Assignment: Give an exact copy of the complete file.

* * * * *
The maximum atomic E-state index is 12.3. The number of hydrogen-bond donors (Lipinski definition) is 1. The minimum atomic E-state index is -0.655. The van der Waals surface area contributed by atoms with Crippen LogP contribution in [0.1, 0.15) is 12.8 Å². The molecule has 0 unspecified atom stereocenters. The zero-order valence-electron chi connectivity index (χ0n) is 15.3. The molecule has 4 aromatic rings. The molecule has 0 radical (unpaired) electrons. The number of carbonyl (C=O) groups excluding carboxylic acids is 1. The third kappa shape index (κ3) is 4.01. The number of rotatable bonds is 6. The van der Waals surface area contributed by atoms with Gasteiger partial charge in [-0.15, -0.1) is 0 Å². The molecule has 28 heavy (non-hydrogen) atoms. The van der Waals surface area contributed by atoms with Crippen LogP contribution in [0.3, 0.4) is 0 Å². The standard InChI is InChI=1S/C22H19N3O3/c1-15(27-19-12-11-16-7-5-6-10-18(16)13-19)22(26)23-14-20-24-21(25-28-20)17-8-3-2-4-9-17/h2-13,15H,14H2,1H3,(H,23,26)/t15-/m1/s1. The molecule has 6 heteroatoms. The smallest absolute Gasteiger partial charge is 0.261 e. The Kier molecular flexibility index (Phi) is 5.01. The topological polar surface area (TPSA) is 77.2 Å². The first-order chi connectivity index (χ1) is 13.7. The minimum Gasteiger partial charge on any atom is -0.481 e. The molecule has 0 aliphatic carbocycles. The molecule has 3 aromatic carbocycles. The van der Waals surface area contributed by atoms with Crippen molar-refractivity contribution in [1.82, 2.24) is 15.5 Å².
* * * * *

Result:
The maximum atomic E-state index is 12.3. The number of hydrogen-bond donors (Lipinski definition) is 1. The minimum atomic E-state index is -0.655. The van der Waals surface area contributed by atoms with Crippen LogP contribution in [0.1, 0.15) is 12.8 Å². The molecule has 0 unspecified atom stereocenters. The zero-order valence-electron chi connectivity index (χ0n) is 15.3. The molecule has 4 aromatic rings. The molecule has 0 radical (unpaired) electrons. The number of carbonyl (C=O) groups excluding carboxylic acids is 1. The third kappa shape index (κ3) is 4.01. The number of rotatable bonds is 6. The van der Waals surface area contributed by atoms with Gasteiger partial charge in [-0.15, -0.1) is 0 Å². The molecule has 28 heavy (non-hydrogen) atoms. The van der Waals surface area contributed by atoms with Crippen LogP contribution in [0.3, 0.4) is 0 Å². The standard InChI is InChI=1S/C22H19N3O3/c1-15(27-19-12-11-16-7-5-6-10-18(16)13-19)22(26)23-14-20-24-21(25-28-20)17-8-3-2-4-9-17/h2-13,15H,14H2,1H3,(H,23,26)/t15-/m1/s1. The molecule has 6 heteroatoms. The smallest absolute Gasteiger partial charge is 0.261 e. The Kier molecular flexibility index (Phi) is 5.01. The topological polar surface area (TPSA) is 77.2 Å². The first-order chi connectivity index (χ1) is 13.7. The minimum Gasteiger partial charge on any atom is -0.481 e. The molecule has 0 aliphatic carbocycles. The molecule has 3 aromatic carbocycles. The van der Waals surface area contributed by atoms with Crippen molar-refractivity contribution in [1.82, 2.24) is 15.5 Å².